South Africa

South Africa, Sport

Cricket: Of mountains and molehills and recruitment of new head coaches

Over the weekend, Cricket South Africa let slip that they will “begin the recruitment process for the appointment of a head coach to take charge after the UK tour”. The news left a few brows furrowed. By ANTOINETTE MULLER.

Over the weekend, while South Africa were busy dishing out another hiding to a hapless Sri Lanka, Cricket South Africa sent out a press release announcing that its council had accepted a bunch of recommendations by its board in light of the domestic review.

It was typical press-release-speak, with the key takeaway being that the six franchise system will be retained. Except for one paragraph. Buried at the bottom, beyond the platitudes, lurked the following line: “The Board of Directors also resolved to commence the recruitment process for the appointment of the Proteas Head Coach to take charge after the tour to the UK until after the 2019 edition of the ICC World Cup.”

Taken in isolation, that statement is fairly innocuous, but this is elite level sport and nothing is ever simple. The statement says a lot without really saying anything, and later that day, AB de Villiers, back at the helm of the ODI team after a long injury lay-off, was made to field questions on the subject. Maybe CSA released the statement so that De Villiers could get his chance on the merry-go-round of answering questions not related to the actual cricket. God knows, everyone else has had a turn this season.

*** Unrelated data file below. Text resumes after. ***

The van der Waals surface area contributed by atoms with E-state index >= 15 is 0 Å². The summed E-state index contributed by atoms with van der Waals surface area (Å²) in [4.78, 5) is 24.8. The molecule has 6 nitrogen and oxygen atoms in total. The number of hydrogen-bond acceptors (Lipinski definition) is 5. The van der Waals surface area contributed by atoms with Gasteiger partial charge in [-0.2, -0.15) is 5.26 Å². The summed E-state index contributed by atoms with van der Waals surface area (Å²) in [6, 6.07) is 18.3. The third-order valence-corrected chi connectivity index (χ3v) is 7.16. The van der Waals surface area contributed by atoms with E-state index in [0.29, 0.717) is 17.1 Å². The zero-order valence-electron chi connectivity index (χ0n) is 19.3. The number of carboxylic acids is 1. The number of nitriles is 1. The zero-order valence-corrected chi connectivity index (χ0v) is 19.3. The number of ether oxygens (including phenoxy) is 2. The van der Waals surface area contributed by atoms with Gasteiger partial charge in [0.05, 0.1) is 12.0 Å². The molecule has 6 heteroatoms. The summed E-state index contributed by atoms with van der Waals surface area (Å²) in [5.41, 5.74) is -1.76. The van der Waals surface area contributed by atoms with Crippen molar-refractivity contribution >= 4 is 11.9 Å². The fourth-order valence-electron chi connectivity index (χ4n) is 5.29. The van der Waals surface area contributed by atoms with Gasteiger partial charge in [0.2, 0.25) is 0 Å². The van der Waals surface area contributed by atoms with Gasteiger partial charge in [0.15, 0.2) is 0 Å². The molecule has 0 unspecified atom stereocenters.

Polite as ever, De Villiers mentioned the “sad hours in the dressing room” that will follow and how “Domingo is like family” and the team will “support him through this tough time”.

Had you not read the statement, you’d have been forgiven for thinking that somebody had died. Instead, word on the street is that if he wants to stay on after his contract is up (at the end of the tour to England this year), Russell (that’s two ls, remember) will have to reapply for his job.

The board’s decision is somewhat curious, not to mention slightly rude considering Domingo was only reportedly informed of all of this on Saturday. A match day. The media aren’t even allowed to speak to players until after play on match day. Never mind telling your coach he’d best be polishing his CV.

Why, you have to ask, did CSA not just keep this quiet until after the Sri Lanka tour and after discussing this with Domingo? Perhaps they thought honesty was the best policy and wanted to avoid another crafty journalist ferreting out a story as happened with Kyle Abbott. It’s not like the CSA board doesn’t trust Domingo. His contract has been extended twice since taking over in May 2013. First after the 2015 World Cup and then again last year in October.

At the time of his last extension, CSA CEO Haroon Lorgat said: “As part of the domestic cricket review, we are currently evaluating the entire coaching framework in South Africa and the Board believed the best approach at present was to extend the tenure of Mr Domingo until the end of the England tour in 2017.”